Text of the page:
Piedras Blancas Bluffs Now Part of CA State Park
San Francisco, CA, 4/9/2007: The Trust for Public Land (TPL) and the California Department of Parks and Recreation announced today the permanent public protection of the 20-acre coastal bluff known as Piedras Blancas. In May 2005, The Trust for Public Land acquired the property to prevent expanded development and provide immediate coastal access to the public. On March 21, 2007, Piedras Blancas was conveyed into public ownership. It will be managed by California State Parks for recreation, visitor education, wildlife habitat, and scenic resources.
Piedras Blancas is one of very few places along an 18-mile stretch of the famed Hearst coastline where visitors can safely pull off the highway, park in a lot, and walk down a paved path to the beach. For 50 years, Piedras Blancas was a privately owned resort including a motel, caf?, gift shop, and gas station. Located just seven miles north of Hearst Castle, it was the only facility serving visitors along the stretch of highway between Ragged Point and San Simeon. Now State Parks has the opportunity to provide much needed public facilities including an interpretive center on the area’s natural history and the elephant seals populating its beaches, improved restrooms, a deli/caf?, and potential for a hostel and camping.
“The natural beauty of California’s Central Coast seashore is world-renowned, and this partnership guarantees that the entire 18-mile, oceanside strip formerly owned by the Hearst family will be preserved for years to come,” U.S. Senator Dianne Feinstein said.
“As a community, we have a sacred duty to make sure our spectacular and rare natural resources are maintained for future generations,” said U.S. Congresswoman Lois Capps. “Protecting this land has guaranteed this scenic jewel remains available for our residents and tourists for years to come.”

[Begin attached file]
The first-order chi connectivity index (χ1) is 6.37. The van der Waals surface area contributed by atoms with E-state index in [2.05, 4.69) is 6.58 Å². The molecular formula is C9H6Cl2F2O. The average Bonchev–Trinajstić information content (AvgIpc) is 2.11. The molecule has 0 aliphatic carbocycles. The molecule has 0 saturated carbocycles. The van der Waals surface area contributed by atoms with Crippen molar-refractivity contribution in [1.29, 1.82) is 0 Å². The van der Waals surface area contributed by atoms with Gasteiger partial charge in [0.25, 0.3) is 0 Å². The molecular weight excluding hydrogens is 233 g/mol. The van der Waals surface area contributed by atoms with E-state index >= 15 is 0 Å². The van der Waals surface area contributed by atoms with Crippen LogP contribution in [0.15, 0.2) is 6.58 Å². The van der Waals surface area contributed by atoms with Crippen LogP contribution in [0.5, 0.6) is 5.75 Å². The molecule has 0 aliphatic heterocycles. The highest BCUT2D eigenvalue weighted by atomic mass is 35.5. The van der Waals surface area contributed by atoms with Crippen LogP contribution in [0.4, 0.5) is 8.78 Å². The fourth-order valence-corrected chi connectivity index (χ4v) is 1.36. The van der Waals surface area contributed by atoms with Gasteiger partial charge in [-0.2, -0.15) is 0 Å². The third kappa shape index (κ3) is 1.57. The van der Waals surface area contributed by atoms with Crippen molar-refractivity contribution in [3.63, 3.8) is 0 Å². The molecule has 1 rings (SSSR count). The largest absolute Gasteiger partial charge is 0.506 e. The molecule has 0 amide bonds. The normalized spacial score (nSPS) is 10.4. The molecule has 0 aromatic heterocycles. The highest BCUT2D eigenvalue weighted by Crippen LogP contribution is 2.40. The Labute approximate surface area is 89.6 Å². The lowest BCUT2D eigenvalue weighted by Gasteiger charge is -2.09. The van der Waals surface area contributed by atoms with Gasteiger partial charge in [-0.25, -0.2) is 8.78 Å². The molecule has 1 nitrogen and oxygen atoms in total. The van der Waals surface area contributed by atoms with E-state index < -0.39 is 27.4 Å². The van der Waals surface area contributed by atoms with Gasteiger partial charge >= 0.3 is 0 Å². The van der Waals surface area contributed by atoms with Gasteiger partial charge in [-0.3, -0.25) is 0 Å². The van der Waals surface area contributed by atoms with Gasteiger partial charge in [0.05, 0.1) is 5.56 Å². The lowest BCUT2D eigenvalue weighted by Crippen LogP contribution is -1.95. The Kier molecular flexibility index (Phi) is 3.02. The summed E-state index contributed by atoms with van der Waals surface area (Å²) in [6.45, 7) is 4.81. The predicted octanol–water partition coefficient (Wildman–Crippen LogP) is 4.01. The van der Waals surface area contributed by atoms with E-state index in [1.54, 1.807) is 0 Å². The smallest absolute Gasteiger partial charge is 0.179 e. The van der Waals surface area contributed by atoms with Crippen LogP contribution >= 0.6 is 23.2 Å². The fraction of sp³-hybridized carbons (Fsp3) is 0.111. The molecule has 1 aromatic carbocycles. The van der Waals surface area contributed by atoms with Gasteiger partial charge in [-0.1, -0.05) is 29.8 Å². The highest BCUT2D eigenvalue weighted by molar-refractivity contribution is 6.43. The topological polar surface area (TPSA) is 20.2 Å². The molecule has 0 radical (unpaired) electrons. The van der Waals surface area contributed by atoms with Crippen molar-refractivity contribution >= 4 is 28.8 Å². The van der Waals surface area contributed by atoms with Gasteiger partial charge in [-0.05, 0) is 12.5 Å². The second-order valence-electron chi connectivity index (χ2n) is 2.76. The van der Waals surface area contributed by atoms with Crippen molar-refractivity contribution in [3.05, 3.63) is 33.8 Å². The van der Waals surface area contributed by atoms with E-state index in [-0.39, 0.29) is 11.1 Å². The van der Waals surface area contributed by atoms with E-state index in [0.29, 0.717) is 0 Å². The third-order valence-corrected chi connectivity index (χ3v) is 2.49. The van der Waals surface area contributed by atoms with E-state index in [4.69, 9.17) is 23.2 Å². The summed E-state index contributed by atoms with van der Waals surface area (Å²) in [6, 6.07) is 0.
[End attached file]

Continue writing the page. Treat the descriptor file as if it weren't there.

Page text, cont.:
Senator Feinstein and Congresswoman Capps worked to secure federal funding to help purchase Piedras Blancas.
“Having public ownership of this extraordinary resource is a golden opportunity for the people of California,” said Ruth Coleman, director of California State Parks. “Piedras Blancas is a critical addition to San Simeon State Park for its numerous public benefits.”
When Piedras Blancas’ owners decided to sell their land in 2005, the property’s future-and access to its coastal bluff and beaches-was unknown. After several attempted transactions, the California State Coastal Conservancy asked The Trust for Public Land for help in February 2005. TPL stepped in to purchase the property, using a loan from the Packard Foundation. For the next two years, TPL worked to assemble the $5.1 million purchase price needed to convey the property into public ownership.
Funding partners included a mix of federal and state agencies including the State Coastal Conservancy, California State Parks, the National Oceanic and Atmospheric Administration’s Coastal and Estuarine Land Conservation Program, and the Federal Highway Administration’s National Scenic Byways Program administered through Caltrans.